Hospital group apologises as investigation takes place at Cork University Maternity Hospital into incineration of organs of 18 babies

Hospital group apologises as investigation takes place at Cork University Maternity Hospital into incineration of organs of 18 babies

The investigation was launched after Cork couple Leona Bermingham and Glenn Callanan discovered that the brain of their baby son Lee was incinerated in Antwerp, unknown to them, RTÉ reports. 

THIS STORY CONTAINS DISTRESSING CONTENT

AN investigation is underway at Cork University Maternity Hospital (CUMH) into the incineration of baby’s organs without the knowledge or consent of their parents.

The investigation was launched after Cork couple Leona Bermingham and Glenn Callanan discovered that the brain of their baby son Lee was incinerated in Antwerp, unknown to them, RTÉ reports. 

Lee died on September 18 2019, hours after Leona had given birth to him and twin brother Lewis by emergency C-section. Their story will be aired tonight on RTÉ Investigates.

According to RTÉ, a post mortem was held into his death. His parents later discovered that his brain had been sent to Antwerp for incineration.

Documents released under Freedom of Information reveal this was along with the organs of 17 other babies. The organs had been in storage in the morgue at Cork University Hospital after being released by the pathology department following post mortem examinations.

According to internal correspondence, mortuary staff at CUH became aware early last year that its burial plot in Curraghkippane’s St Mary’s Cemetery was full and the organs could not be buried.

The organs were sent for incineration in late March and early April last year, because space needed to be freed up at the morgue because of the possibility of increased deaths at the hospital following the arrival of Covid-19.

An incident report was sent to the Department of Health in mid May last year, according to RTÉ Investigates.

The Department of Health has told RTÉ Investigates “The HSE will now confirm… that they are in compliance with the HSE’s Standards… for Post-mortem Examinations 2012.” 

The South/South West Hospital Group confirmed to RTÉ that it has commissioned an investigation into the events that led to the incineration of baby organs, which is now at an early stage.

STATEMENT

This morning a statement was issued on behalf of the South / South West Hospital Group in relation to the matter.

"The South/ South West Hospital Group, CUH and CUMH have apologised to 18 families whose perinatal organs that has been retained by the hospital were sent for incineration instead of being buried or cremated as had been agreed to by all of the parents prior to a post mortem. The Group deeply regret that this distressing incident occurred and acknowledge that a serious error was made, and are truly sorry for the additional distress this has caused to grieving families.

"Hospital Management became aware of the incident in late April 2020 and on 11th & 12th May 2020 all parents who were affected by the incident were contacted and full disclosure took place. Recognising that it would be difficult for bereaved parents to be told about the incident, Cork University Maternity Hospital (CUMH) volunteered to take the lead role in openly disclosing the error and apologising to the parents. The supports of the CUMH bereavement and pregnancy loss team has been and remains in place to provide ongoing contact, care and support as required by the parents. This has been provided not only as a result of the incident but also in acknowledgement of the impact of the delay in the review process.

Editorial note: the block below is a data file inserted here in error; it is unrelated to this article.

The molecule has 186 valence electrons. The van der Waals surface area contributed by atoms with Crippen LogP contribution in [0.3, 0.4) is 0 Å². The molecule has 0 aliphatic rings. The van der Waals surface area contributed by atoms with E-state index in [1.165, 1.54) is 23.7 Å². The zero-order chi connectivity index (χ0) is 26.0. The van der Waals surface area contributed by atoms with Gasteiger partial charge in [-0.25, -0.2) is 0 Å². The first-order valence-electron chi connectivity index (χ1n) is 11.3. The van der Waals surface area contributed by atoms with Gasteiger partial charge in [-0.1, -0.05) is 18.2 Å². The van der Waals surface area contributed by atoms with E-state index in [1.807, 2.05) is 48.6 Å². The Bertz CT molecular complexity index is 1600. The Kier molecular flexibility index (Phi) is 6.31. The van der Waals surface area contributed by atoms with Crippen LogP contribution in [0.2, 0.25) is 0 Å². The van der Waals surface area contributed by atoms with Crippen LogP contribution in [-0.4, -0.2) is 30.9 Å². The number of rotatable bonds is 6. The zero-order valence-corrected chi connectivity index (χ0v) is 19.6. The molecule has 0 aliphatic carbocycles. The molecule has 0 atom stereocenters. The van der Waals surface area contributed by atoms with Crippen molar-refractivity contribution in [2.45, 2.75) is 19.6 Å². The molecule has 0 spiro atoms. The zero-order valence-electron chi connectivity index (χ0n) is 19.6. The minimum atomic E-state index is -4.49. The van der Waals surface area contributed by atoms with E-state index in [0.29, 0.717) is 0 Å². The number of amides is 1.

"The incident is confined to perinatal organs which were stored in the hospital mortuary between May 2019 & March 2020. The incineration occurred on two occasions 25th March & 2nd April 2020.

"In May 2020 Cork University Hospital also commissioned an external expert review of the incident. Disappointingly there were significant delays in the review process, most notably in getting the appropriate external expertise that a review of this nature requires. However, the review did commence in late April this year and it is expected will be completed late October / early November. The review’s findings and recommendations will be shared with the families affected and then with the wider HSE.

"The review will establish the factual circumstances leading up to the incident. However, in order to provide some context, this action occurred when hospitals were preparing to significantly increase their mortuary capacity for mass fatalities due to the COVID-19 pandemic. In March 2020 it was widely reported that healthcare expert epidemiologists were predicting there could be between 80,000 and 100,000 deaths in Ireland from COVID-19.

"It is important to note that CUH have categorially established that all perinatal organs retained since 2nd April 2020 have been buried and there is no possibility that this matter has affected other families beyond those already identified.

"The South/ South West Hospital Group and CUH deeply regret that this distressing incident occurred and acknowledge that a serious error was made, and are truly sorry for the additional distress this has caused to grieving families.

"Since becoming aware of the issue, all parents affected have been informed; the error has been acknowledged and a sincere apology has been offered. The parents have been and will continue to be offered on going contact, care and support.

"It is important to reiterate that this matter has affected no other families beyond those that we have communicated with."

  • An RTÉ Investigates report will air on Prime Time tonight, Tuesday at 9.35pm on RTÉ One and RTÉ Player.

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